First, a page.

I cannot overstress the importance of having Don there.  He went so far above and beyond, his was the ultimate act of friendship.  We have trained together for so long and in such a focused way that, in addition to becoming very close friends, his successes are mine and mine are his, just as we keenly share disappointments.  In Catalina, it was almost like he was “channeling” all of the other people who couldn’t be with us.  Through him, I heard coaches old and new, like Don Sammons saying, “Stay long, stay strong, and have fun,” and Marcia Cleveland, “This is definitely something you can do.”  Through him, I heard old teammates who are dear friends, like David Bishop saying, “Mary Sunshine is waiting for you on the beach,” and Greg Scott, “Sometimes it isn’t your day; it hurts like crazy, and you don’t have a choice but to just muscle through it.”  Through him, I heard my father and Cousin Bruce who, while laughing their heads off, would say, “What on earth are you doing this for?”  Don was all of those people and all of those things.  His being named as the MVP of the Catalina Channel swim was a no-brainer.

He also kept the mood light:

Don – I can see individual houses through the haze now.  We are so close.  I can see girls on the beach.

Me – Are they topless?

Don – Jeez, we’re not THAT close.

Me – OK, let me know when you have a real report.

The crew must’ve had a discussion about keeping me upbeat, and the next few feeding stops were all pep talk.  My shoulders were a certified wreck at this point, and I was not making headway like I should have been.  Frustration aside, it never occurred to me that I wouldn’t finish the swim, and it never occurred to me to get in the boat.  It is weird, but it just didn’t enter my mind at all.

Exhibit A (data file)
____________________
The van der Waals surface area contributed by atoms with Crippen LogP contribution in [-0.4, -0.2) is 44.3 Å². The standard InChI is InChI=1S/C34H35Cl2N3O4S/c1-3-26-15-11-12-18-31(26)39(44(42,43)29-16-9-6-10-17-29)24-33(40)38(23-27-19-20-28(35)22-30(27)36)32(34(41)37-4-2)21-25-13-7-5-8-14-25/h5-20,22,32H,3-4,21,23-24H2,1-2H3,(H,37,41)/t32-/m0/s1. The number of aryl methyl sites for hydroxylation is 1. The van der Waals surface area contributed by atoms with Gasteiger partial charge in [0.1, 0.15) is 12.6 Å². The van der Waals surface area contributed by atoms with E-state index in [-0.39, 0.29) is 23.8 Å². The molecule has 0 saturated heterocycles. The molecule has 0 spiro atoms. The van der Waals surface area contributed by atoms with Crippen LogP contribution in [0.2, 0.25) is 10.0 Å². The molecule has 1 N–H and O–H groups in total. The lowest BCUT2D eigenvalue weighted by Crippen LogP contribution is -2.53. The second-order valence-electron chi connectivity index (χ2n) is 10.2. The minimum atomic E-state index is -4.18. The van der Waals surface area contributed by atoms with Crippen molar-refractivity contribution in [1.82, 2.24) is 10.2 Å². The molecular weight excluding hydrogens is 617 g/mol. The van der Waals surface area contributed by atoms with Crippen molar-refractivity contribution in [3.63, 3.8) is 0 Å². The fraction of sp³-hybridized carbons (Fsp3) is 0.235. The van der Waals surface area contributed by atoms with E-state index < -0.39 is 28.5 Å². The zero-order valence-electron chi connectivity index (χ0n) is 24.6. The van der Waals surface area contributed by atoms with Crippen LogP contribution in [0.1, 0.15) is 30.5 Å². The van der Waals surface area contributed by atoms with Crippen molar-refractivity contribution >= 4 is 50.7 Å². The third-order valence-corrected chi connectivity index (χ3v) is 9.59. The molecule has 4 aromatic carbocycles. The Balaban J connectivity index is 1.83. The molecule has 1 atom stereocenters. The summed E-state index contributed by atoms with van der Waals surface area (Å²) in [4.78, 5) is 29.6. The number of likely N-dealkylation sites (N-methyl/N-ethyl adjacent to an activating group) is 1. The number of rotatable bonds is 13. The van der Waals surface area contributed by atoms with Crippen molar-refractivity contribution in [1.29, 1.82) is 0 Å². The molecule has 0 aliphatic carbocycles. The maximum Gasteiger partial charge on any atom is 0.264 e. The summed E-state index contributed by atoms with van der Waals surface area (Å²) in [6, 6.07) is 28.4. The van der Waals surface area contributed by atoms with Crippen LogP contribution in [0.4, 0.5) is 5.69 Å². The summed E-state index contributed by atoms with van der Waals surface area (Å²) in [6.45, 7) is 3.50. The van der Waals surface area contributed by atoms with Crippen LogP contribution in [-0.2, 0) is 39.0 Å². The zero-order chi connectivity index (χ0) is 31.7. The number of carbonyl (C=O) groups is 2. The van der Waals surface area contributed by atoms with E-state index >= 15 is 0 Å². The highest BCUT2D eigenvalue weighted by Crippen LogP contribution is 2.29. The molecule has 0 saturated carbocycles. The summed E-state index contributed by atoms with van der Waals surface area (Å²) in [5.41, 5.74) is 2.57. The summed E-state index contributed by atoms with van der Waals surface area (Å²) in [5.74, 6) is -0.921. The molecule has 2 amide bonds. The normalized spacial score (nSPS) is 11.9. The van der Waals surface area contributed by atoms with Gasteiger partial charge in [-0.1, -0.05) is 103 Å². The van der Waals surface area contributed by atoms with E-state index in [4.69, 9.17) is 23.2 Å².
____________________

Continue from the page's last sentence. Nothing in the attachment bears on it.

At some point in the late morning, Susan was back in the kayak.  The sun had burned off the haze, and was bright enough that she got pretty sunburned.  The bright morning was a big psychological lift for me.  She had her waterproof camera lashed to her life vest, and was able to get some great images.

Grinding to the Finish

Mallory had warned us that the finish would be a little treacherous.  I hadn’t realized, however, that the Bottom Scratcher would not escort us all the way in.  As I breathed to the right, and for what seemed like the longest time, Greg Elliott was getting a small runabout motorboat down from its davits on the stern of the Bottom Scratcher.  That is always a good sign to the swimmer, because it means that it is time to continue the escort into shallower water.  I have read other swimmers’ reports that that talk about the frustration to see the crew futzing with the runabout and not moving along very quickly, as though their activity is somehow going to make the swim go faster.  I know that frustration now.

They finally got the runabout down, and Greg and Mallory hopped into it to escort me the rest of the way.  Everyone else on the Bottom Scratcher even changed clothes, as though something important was about to happen.  We had just a few hundred yards to go.  As we headed toward the finishing beach, Don had put on his suit and cap, and hopped into the water to pace me in.  Mack got in, too, despite his still-fresh experience with cold water.  Poor guy went through the gasping, panic and short strokes all over again.  Together, we wiggled through another kelp bed, which is made up of zillions of these beautiful plants growing from the shallower bottom.  It was like swimming through the branches of an oak tree.

As we approached the shore, a number of people had gathered.  I saw my college teammate, Carole Chiappe Krohn, who made good on her promise to be there at the finish.  I saw Mack’s perfectly beautiful girlfriend, Sarah, as she quick-stepped down the steep hillside to join us.  There were a number of others, too, all of whom had been told what was happening and had assumed that unmistakable, “Swimming from where?  How far?  What, are you joking me?” body language.

The finish itself was not pretty.  The waves were rolling in, and were the size that would knock you over even if you hadn’t been swimming for half a day.  The bottom was covered with rocks ranging in size from bowling balls to trash can lids, and they were alternately terribly slippery or covered with shellfish with really sharp shells or barnacles.  Our legs and feet were badly cut.